Batsheva Ensemble – Deca Dance – London

Batsheva Ensemble in <I>Deca Dance</I>.<br />© Chris Nash. (Click image for larger version)

Batsheva Ensemble in Deca Dance.
© Chris Nash. (Click image for larger version)

Batsheva Ensemble
Deca Dance

London, Sadler’s Wells
19 November 2012
www.batsheva.co.il
www.danceconsortium.com

Batsheva Ensemble are the youth wing of the Israeli Batsheva Dance Company and their presence at Sadler’s Wells, towards the end of their UK tour was met by two different very vocal groups outside the building, one with Palestinian flags, one with Jewish.  Security was much tighter than usual and because of the time it took to check bags and so forth, the performance began 40 minutes late.  There had been warnings that protestors might attempt to disrupt the performance and so it proved. There were three instances of shouting, all fairly brief which did not substantially impede the performance.

This was the context: how does it affect the viewing of the performance?  Some of the audience were passionate supporters and booed vigorously when the shouting started. Some of them were so keen to see the company that there was an unusual and repeated amount of photos of the performance being taken in the stalls despite vigorous efforts by the ushers to get phones turned off.  Large groups of dance students looked faintly bemused.

These events made what was in fact a fairly short performance fill the whole evening.  There was only just over an hour’s actual dancing, plus a twenty-minute interval. Without the delayed start and the interventions, the evening might have felt insubstantial.  The cast were met with rapturous applause at the conclusion, though one wonders if that was in part relief at just getting to the end unimpeded. But also it was a reaction to the immediate surface appeal of the energy and exuberance of the performance and the company’s slick and successful invitation to members of the audience to join in on stage.

Batsheva Ensemble in <I>Deca Dance</I>.<br />© Chris Nash. (Click image for larger version)

Batsheva Ensemble in Deca Dance.
© Chris Nash. (Click image for larger version)

Deca Dance is choreographed by Ohad Naharin, the Artistic Director of Batsheva, who has assembled sections of eight of his earlier works into a kind of “greatest hits” compendium, a series of five or six different snippets in each half of the programme. The music is recorded, including anything from fragments of Vivaldi to a version of Somewhere Over The Rainbow.  If one section of it doesn’t appeal there will be another different item along in another five minutes or so.  Naharin claims in the programme that via this compilation process “the result becomes as coherent as the original if not more”.  This didn’t really seem to be the case. It comes across as a constant procession of snacks, which never quite amount in total to a satisfying meal.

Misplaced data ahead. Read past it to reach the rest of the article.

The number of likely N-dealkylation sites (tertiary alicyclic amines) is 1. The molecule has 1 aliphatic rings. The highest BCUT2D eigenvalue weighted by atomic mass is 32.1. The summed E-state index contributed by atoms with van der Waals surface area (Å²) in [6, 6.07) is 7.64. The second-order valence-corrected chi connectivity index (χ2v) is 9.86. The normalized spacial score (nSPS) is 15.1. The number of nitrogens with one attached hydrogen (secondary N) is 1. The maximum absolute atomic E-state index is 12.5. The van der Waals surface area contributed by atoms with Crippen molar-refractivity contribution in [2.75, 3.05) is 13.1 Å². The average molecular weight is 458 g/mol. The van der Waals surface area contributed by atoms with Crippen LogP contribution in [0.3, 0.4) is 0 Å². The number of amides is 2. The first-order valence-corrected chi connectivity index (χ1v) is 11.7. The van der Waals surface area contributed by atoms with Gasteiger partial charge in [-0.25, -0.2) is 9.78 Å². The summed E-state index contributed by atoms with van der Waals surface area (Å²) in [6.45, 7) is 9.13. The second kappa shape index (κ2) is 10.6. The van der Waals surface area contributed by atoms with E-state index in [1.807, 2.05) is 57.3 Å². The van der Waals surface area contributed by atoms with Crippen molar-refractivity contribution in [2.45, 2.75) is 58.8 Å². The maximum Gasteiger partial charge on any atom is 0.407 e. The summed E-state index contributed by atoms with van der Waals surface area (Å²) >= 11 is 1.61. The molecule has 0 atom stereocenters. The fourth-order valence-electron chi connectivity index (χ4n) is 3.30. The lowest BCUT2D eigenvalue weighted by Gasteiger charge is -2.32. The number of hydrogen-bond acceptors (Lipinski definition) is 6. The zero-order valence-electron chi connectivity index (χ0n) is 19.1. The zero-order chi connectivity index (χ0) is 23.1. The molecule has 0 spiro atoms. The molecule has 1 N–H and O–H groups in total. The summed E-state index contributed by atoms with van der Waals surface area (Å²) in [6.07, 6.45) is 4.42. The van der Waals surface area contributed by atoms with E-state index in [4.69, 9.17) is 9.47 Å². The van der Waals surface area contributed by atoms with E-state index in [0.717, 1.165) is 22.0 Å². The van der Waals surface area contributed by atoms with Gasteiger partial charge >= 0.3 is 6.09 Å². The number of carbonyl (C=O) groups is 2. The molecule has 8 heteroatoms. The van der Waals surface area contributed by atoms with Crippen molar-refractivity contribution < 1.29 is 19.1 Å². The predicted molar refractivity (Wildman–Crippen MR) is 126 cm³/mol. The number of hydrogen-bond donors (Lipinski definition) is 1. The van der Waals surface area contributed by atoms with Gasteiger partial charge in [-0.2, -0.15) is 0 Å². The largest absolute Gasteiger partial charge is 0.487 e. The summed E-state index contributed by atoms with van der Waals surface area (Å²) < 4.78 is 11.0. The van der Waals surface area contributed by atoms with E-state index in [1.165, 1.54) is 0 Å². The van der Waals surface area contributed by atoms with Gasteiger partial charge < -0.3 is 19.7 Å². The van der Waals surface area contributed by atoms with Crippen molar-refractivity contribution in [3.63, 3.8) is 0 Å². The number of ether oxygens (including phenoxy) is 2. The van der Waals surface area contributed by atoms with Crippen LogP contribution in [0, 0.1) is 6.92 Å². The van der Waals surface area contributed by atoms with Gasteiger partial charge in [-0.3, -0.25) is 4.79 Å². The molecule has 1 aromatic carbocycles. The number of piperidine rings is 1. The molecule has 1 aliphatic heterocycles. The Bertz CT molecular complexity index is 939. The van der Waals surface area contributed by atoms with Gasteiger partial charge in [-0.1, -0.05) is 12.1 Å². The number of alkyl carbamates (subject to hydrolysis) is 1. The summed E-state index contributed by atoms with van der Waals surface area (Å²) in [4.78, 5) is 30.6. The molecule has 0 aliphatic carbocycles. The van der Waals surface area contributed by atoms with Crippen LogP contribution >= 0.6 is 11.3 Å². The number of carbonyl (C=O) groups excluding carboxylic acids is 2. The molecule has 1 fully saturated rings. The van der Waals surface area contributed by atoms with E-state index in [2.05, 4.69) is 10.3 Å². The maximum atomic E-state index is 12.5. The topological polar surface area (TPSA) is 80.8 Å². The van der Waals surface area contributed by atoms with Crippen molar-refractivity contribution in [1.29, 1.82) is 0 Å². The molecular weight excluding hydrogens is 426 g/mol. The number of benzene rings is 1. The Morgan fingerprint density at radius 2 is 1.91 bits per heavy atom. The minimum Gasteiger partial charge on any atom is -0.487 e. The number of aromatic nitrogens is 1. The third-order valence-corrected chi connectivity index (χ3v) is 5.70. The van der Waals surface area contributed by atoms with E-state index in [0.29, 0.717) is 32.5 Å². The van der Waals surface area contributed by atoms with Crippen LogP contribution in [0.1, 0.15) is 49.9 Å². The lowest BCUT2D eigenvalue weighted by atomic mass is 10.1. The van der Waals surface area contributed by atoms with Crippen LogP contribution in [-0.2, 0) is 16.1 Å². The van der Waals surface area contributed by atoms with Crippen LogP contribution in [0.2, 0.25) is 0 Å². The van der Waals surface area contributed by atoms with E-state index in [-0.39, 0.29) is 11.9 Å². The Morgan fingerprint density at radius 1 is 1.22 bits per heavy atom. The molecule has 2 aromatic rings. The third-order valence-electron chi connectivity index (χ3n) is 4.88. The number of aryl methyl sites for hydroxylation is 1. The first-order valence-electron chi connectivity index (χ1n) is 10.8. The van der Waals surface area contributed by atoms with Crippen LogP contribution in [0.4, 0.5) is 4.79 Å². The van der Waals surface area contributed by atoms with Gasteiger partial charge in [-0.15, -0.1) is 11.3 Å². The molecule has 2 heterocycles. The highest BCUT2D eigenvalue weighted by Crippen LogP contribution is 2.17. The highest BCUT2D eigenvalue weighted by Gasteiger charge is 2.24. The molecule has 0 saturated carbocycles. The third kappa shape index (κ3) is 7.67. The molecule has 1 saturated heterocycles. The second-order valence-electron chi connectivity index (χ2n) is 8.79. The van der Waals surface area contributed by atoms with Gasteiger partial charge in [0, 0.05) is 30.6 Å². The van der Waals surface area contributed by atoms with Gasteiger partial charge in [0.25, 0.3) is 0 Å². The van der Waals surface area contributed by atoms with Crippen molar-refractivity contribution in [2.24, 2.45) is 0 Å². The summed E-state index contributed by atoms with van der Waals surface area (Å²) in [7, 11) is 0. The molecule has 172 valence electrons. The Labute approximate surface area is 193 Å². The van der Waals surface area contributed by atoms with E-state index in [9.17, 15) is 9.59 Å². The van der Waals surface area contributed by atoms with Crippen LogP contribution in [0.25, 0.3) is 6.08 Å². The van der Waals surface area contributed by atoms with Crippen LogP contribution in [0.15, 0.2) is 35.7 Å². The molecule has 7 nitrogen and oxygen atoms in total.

The set is a simple black box and lighting effects are minimal. Costumes could pass as ordinary street clothes.  What the performance depends on is the energy, commitment and charisma of the young dancers, which they have in abundance, and the strength of the choreography, which is rather more variable.

Naharin is at his best when working with groups, particularly mixed groups or groups of men. There isn’t much that is gender specific in the work; women dance much the same steps as men and there is little male / female partnering. What there is looks oddly perfunctory. He has more tenderness (and aggressiveness too) for men partnering men, particularly in a section where five white-robed men appear to be immersed in some strange ritual.

Batsheva Ensemble in <I>Deca Dance</I>.<br />© Chris Nash. (Click image for larger version)

Batsheva Ensemble in Deca Dance.
© Chris Nash. (Click image for larger version)

Fast sections for groups work much better than slow ones, particularly in unison.  In slower sections the repetitive nature of the vocabulary becomes more evident. He is best with the cheesiest music: any classical music seems to make the dancers look self-conscious and mannered.  The company looks happiest when he has all the cast, male and female, in a suit.  What the company has certainly mastered is the art of exuberant audience participation, where the dancers venture into the stalls plucking out volunteers from the audience to join them on stage and dance. (If you want to get selected, try wearing something red).  This could easily go horribly and embarrassingly wrong, but somehow it works and the most unlikely audience members throw themselves into it and look totally liberated by the process. I commend the woman with the red hair.  Perhaps we also applaud in relief at not being selected for the stage.

The dancers are unstinting in their efforts and bursting with vigour.  One man improvised alone on stage for more than forty minutes before the performance could start, a performance that in its own way was more affecting than what followed.

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